As of right now, I have three works in different parts of disarray. A novel and two short stories, both for my eyes only. Every time I look at them, I am so unhappy because as a person and a writer, I keep changing and growing. Things I was once proud of I now hang my head in shame about. Why? Because it’s a process, that’s why. And if you want to get good at this writing thing, you need to swing your bat and strike out more than you get hits.

So when it comes to your writing, don’t expect to write your Magnum Opus the first time out. It does, but rarely, happen. Instead, just do what nearly all successful writers do. Suck a lot. First in private, then in public. Eventually, you’ll stop sucking and something good will come out. As for those who will then hold your first or early works against you for your entire writing career, it doesn’t matter. They were too scared to suck and played it safe anyway. Don’t let their envy be a reason for you not reaching your success.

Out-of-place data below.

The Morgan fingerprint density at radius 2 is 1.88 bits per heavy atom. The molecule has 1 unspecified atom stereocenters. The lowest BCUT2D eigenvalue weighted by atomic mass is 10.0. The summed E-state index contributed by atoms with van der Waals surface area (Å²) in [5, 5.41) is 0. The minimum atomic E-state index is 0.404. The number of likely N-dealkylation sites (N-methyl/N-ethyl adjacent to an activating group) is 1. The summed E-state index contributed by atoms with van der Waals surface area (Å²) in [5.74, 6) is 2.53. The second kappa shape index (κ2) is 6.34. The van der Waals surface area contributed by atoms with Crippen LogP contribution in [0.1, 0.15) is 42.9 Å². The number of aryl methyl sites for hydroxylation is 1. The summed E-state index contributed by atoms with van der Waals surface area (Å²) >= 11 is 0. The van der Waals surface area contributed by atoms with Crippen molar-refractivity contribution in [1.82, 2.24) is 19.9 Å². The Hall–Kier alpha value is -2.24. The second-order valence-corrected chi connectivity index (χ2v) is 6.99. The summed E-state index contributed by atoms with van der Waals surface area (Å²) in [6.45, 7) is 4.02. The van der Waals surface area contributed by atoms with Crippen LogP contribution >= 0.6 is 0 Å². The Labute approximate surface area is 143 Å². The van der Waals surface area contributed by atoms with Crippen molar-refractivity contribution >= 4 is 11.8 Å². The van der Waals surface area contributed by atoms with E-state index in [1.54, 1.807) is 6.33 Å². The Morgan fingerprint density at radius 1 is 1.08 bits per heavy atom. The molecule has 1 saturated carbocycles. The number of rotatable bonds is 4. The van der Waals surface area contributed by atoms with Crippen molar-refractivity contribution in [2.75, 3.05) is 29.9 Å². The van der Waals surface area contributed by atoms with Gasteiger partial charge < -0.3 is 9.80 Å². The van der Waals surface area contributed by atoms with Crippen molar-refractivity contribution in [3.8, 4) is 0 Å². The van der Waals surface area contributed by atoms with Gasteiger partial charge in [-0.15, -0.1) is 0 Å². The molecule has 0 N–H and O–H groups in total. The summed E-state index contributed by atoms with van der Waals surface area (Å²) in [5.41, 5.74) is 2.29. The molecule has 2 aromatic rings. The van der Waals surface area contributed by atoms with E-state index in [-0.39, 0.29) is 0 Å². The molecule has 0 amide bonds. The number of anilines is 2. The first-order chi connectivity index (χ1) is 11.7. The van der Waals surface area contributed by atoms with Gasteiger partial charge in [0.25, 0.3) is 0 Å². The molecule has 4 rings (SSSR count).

I am a Writer

IMG_2760One of the first things you need to do is change your attitude. You need to stop thinking of yourself as someone who may write, to someone who does write. Again, I can hear your excuse making mind (more on that weasel in later posts) doing what he does best, make excuses. “But I haven’t written anything yet! How am I a writer? I’m still reading your stupid blog posts!” First, thank you for reading my stupid blog posts. It’s nice to know someone is. Second, you can’t get to where you want to go unless you start acting like it.

It’s sort of like someone who is successful at losing weight. Where most people say to themselves, “I’m overweight by a hundred pounds,” and that thinking gets them nowhere, you need to think like those that do lose the weight instead. Most of there minds think, “Okay. I’m a fit person. Starting today and now, I am an exercising, health food eating freak. It’s just who I am. These extra 100 pounds? No problem, I’ll just do what I do and it will come off eventually, because I’m healthy.”

And that’s what you need to do to. Not lose a hundred pounds because you look wonderful. Trust me. I’m an Internet blog post from the past. What I mean is, you need to start thinking and acting like a writer.